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Archive for January 12th, 2012

Press from CES Day Two!

TechCrunch: Gadget Podcast

BBC: CES 2012: 3D Printer Makers’ Rival Visions of Future

PopSci: MakerBot Replicator Prints a Plastic Bust of Stephen Colbert

LiveScience: MakerBot Replicator Prints Bigger, More Colorful Objects

Consumer Search: The neatest ‘Thing’ at CES

Gizmodo: Best Use of New MakerBot: Terrifying Lego Space Zombies

DVice: ‘Replicator’ 3D printer does two colors, makes Thing-O-Matic weep

Woot!: CES 2012: The Replicator Prints the Future, One Drop of Plastic at a Time

GizmoWatch: MakerBot Replicator Showcased at 2012 CES

PC Advisor: MakerBot Replicator 3D-Prints Everything, Except ‘Coffe, Black’

Core 77: 3D Printing: MakerBot Industries’ New Dual-Extrusion Replicator

 

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Toothbrush Case Adventures: The Design

Thingiverse Rendering of Fancy Toothbrush Case

Thingiverse Rendering of Fancy Toothbrush Case

When my daughter said she wanted a very specific toothbrush case, I was really only too happy to help out.  While integrating someone into the design process who has a shorter attention span than myself1 does make things more challenging, there are some benefits.  If you ever have the chance to design with a child, you’ll probably notice a lot of “feature creep.”  The good news is that since their idea of what they’re looking for is so flexible, as long as you make a good faith effort and are trying they’ll be pretty happy with the results.  And, since much of initial designing efforts consists of just putting big chunks of objects into the approximately correct place, there’s no harm in having your muse walk off and talk to a cat for a while.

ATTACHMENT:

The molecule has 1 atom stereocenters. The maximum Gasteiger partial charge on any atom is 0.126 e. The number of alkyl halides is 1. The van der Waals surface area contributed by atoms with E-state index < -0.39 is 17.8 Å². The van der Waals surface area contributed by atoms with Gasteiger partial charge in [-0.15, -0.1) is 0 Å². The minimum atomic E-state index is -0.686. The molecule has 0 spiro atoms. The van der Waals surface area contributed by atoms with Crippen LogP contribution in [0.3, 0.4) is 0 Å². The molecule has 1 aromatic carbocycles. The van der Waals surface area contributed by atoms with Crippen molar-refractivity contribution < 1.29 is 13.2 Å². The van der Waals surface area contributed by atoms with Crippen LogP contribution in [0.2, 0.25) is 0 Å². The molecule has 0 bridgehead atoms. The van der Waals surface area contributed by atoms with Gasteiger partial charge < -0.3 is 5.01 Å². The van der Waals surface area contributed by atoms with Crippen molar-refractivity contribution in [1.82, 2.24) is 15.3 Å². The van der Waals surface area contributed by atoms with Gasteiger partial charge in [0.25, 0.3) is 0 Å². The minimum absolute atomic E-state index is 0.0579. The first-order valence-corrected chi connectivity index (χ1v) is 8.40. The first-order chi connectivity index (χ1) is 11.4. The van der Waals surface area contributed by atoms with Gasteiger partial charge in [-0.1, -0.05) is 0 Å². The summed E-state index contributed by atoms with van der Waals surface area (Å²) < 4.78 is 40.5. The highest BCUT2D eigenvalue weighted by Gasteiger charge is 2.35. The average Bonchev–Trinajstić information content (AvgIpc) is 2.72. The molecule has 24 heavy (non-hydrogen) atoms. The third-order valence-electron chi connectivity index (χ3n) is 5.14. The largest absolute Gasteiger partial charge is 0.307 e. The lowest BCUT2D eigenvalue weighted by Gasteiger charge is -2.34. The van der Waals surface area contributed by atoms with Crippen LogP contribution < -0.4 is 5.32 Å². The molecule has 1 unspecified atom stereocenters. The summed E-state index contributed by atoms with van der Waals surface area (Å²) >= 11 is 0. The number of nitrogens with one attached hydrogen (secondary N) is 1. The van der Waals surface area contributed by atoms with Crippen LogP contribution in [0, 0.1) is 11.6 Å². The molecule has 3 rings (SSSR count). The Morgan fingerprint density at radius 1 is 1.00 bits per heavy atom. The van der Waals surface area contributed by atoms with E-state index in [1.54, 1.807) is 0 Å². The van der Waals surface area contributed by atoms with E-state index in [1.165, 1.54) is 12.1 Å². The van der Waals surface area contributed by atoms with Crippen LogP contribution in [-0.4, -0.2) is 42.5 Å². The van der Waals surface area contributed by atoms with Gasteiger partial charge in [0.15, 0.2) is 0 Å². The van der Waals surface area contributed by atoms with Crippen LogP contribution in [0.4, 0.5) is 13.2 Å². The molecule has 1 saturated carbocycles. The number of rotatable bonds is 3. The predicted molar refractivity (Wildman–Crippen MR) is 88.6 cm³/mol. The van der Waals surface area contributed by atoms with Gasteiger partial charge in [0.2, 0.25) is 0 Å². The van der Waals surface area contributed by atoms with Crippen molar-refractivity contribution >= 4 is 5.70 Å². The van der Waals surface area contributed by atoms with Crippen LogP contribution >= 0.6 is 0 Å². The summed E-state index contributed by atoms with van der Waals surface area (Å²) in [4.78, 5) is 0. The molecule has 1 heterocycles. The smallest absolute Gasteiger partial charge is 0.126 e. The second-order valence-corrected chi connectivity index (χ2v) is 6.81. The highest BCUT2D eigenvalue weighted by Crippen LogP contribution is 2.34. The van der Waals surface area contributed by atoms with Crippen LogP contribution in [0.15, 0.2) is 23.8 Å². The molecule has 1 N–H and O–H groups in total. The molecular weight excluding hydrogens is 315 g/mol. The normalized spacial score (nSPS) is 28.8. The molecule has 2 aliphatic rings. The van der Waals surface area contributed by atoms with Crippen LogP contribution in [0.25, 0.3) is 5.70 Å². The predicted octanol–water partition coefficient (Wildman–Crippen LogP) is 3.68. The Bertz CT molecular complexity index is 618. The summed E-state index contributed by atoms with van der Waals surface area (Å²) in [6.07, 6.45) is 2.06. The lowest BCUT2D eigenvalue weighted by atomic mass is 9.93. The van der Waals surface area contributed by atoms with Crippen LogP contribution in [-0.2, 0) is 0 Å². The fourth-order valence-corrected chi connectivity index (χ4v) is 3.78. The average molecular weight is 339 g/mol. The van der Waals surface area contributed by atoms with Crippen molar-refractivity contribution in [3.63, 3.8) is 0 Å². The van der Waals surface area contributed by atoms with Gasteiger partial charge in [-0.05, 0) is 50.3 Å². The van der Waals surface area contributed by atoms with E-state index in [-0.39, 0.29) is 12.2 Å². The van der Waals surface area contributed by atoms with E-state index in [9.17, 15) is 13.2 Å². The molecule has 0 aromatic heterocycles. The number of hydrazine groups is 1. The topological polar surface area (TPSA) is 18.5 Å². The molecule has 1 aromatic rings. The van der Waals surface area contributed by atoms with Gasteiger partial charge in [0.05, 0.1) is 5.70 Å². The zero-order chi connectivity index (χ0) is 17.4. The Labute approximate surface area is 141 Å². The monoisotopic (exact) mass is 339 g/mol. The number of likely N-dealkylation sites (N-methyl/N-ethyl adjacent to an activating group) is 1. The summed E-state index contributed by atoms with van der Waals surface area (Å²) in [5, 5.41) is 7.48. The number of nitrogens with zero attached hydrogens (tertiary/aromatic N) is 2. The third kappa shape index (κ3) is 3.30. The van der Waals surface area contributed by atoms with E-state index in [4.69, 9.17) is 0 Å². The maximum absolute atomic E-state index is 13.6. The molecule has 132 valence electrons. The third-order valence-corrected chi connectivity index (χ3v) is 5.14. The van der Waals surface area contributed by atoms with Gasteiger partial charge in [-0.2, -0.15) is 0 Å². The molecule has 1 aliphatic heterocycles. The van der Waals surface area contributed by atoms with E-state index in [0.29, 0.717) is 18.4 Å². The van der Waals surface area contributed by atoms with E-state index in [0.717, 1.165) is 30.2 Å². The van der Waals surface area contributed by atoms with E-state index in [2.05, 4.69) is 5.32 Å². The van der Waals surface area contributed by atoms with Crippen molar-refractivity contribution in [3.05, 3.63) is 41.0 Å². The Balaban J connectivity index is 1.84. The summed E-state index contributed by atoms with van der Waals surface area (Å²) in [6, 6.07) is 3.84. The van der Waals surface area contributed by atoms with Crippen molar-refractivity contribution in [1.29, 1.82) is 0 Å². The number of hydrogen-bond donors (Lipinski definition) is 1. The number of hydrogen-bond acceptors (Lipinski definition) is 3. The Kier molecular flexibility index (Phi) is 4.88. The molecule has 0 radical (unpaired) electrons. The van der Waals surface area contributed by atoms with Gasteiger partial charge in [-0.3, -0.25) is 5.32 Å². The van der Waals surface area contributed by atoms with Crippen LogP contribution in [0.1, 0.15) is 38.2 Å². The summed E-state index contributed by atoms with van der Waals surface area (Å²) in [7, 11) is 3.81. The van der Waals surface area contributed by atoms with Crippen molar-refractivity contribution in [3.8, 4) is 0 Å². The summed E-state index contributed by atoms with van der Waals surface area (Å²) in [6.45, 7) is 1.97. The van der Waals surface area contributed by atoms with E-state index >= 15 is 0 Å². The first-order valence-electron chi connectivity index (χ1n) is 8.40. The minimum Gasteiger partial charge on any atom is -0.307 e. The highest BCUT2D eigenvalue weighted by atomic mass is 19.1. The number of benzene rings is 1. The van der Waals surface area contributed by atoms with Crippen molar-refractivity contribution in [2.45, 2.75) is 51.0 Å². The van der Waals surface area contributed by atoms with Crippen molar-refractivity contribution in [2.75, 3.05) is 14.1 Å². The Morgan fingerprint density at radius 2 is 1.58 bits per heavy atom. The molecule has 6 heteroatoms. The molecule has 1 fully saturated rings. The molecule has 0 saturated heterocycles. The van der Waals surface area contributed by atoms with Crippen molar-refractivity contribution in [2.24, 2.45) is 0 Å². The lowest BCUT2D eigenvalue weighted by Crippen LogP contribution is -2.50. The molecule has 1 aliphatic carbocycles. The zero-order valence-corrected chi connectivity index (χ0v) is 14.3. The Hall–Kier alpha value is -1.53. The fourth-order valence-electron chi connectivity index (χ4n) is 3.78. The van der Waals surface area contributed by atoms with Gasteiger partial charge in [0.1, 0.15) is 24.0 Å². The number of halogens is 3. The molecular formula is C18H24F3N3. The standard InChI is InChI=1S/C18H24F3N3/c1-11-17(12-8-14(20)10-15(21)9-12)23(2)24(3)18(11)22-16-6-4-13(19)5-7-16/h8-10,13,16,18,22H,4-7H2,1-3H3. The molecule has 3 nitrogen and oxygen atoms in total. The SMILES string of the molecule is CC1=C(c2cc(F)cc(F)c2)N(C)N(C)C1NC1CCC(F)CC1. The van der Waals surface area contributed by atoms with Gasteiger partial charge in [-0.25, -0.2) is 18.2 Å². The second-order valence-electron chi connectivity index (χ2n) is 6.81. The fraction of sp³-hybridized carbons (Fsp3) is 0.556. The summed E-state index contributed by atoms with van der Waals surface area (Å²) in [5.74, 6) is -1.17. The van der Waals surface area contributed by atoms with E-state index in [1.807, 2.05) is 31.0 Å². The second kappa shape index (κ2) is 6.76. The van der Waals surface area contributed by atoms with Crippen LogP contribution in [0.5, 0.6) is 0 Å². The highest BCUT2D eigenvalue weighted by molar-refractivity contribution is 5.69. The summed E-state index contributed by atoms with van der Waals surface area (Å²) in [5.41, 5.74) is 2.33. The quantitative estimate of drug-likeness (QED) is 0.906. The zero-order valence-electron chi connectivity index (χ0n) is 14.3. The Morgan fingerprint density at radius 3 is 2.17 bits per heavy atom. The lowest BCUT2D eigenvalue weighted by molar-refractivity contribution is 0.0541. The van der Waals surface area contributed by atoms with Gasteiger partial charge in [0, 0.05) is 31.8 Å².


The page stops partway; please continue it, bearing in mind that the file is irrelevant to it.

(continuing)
There are certainly opportunities for education as well.  We had to measure the diameter and height of her toothbrush with calipers, with her reading off the numbers to me.  She had to think about how the final object would look and how she would use it.  Her initial explanation had no opening to put the toothbrush in or take it out.  After discussing the options, she settled on a style involving two-halves as shown above.

Designing with OpenSCAD is shockingly kid friendly.  While SketchUp was good for quickly sketching out an idea, it was not very easy to revise it.  With OpenSCAD all I have to do is change a few parameters and the entire design can morph into something new.  My daughter was able to select her favorite handle width and height by comparing just a few options in very quick succession.

Once the design had been approved, it was ready to print.

…to be continued

  1. Oooh!!  Shiny!! []
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